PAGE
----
Simulation Center: History
History of North Texas Regional Simulation Center
The North Texas Regional Simulation Center was developed in response to both the rising nursing and nursing faculty shortage through the use of a Nursing Innovation Grant. Initial funding was provided by a NIGP-D grant from the Texas Higher Education Coordinating Board. The goals of the project were to increase the number of students admitted to clinical courses at Midwestern State University and Vernon College, pilot the implementation of a collaborative regional simulation center, evaluate the effectiveness of a simulation center on graduates’ perceived clinical competence, and determine the cost-effectiveness of a center.
To meet those goals the North Central Texas Health Care (NCTHC) Consortium was created. The consortium was a collaborative effort between United Regional Health Care System, Midwestern State University and Vernon College. Membership of the consortium included representatives from each entity. The board develops policies and provides for the administrative supervision of the North Texas Regional Simulation Center. The Regional Simulation Center was staffed by a MSN director, four BSN educators, a computer technician and an administrative assistant. The center was located in a 3,410 square foot renovated nursing unit at the partnering hospital. Scenarios would be developed to use with hi-fidelity manikins for the teaching and assessment of competencies of the students and staff. Initially four hi-fidelity adult manikins, two hi-fidelity infant manikins and two low-fidelity manikins were purchased along with the virtual intravenous system from Laerdal Corporation. The Regional Simulation Center was operational in January 2005. After the grant expired the NCTHC consortium continued to fund the Regional Simulation Center. Many benefits from the utilization of the Regional Simulation Center were realized. Some of these benefits include:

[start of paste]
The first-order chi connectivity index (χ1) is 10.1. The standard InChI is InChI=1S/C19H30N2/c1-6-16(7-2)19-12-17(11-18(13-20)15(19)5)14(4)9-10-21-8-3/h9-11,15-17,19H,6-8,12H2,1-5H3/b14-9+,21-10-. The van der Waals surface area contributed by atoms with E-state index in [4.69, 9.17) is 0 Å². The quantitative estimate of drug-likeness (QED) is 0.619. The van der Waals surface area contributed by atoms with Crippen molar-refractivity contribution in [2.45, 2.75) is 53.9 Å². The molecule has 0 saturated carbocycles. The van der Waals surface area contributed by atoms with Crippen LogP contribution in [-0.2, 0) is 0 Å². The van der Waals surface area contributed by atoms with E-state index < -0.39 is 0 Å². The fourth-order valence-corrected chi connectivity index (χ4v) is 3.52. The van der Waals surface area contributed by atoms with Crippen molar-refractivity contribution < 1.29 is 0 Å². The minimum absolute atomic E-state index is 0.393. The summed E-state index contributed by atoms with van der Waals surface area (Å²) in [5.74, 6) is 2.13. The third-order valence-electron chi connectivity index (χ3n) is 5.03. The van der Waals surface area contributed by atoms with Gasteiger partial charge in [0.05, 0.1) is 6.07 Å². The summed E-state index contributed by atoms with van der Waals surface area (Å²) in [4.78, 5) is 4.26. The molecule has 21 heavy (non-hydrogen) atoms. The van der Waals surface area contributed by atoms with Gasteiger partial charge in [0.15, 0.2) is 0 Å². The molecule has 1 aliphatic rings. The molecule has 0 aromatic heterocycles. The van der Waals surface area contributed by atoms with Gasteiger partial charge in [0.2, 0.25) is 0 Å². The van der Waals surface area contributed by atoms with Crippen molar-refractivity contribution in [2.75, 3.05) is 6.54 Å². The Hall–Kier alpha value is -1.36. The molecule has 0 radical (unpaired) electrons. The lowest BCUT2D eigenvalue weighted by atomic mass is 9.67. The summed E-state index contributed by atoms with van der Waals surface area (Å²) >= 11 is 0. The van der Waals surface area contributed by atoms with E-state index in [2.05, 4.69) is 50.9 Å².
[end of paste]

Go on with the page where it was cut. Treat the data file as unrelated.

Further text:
- The collaboration among the local hospital and schools of nursing provides an opportunity to clarify expectations of competency of new graduates
- Provides the learner with the opportunity to work with high risk patient situations in a safe environment
- The use of BSN educators in the Regional Simulation Center supported the increase in admissions to the nursing programs
- Simulation effectively increases students’ sense of competence
- Cost-effectiveness of the Regional Simulation Center was demonstrated, excluding the cost of the equipment
After the grant expired the NCTHC consortium continued to fund the Regional Simulation Center. The center continues to be an environment that promotes learning, competence, and research opportunities.